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The U.S. is the only wealthy nation in the world not to guarantee paid leave from work for new parents or individuals or families battling illness, and lately, policymakers on both sides of the aisle have suggested it’s time for this to change. The two competing plans right now, when put in perspective, would be either the stingiest or the fourth-stingiest plan among the advanced economies. And what we know about what works and is feasible is now more robust than ever.
On Wednesday, the WORLD Policy Analysis Center and UCLA School of Public Health released the most comprehensive report of paid family and medical leave research around the world. Based on review of over 5,500 studies, medical analysis, and economic analysis of individual countries, Jody Heymann, the study’s senior author, says it’s clear that if the U.S. implemented a program aligning with the study’s findings, “families would be less likely to fall into poverty, women would have better economic outcomes in terms of their earnings, which contributes to family earnings, and the U.S. would be every bit as able to compete and have as low an unemployment rate."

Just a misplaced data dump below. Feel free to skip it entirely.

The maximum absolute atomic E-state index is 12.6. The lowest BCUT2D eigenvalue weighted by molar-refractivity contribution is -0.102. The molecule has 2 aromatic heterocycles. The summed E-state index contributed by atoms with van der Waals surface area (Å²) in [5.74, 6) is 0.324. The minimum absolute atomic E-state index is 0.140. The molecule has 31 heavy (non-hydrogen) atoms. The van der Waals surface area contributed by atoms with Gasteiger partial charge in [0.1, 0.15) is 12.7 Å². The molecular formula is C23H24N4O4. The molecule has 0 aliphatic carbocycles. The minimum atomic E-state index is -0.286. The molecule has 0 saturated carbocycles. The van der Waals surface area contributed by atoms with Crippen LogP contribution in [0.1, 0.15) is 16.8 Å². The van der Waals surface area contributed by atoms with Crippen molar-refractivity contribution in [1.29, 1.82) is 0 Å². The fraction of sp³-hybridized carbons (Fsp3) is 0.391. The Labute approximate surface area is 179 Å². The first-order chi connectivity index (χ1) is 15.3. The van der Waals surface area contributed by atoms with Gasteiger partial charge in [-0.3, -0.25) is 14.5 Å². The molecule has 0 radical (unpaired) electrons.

Many people in the U.S. think of paid leave as a business benefit, or even a luxurious perk, that employers should provide. But this study shows that most countries have succeeded by providing it as a social insurance scheme—implemented through a public program or social security system.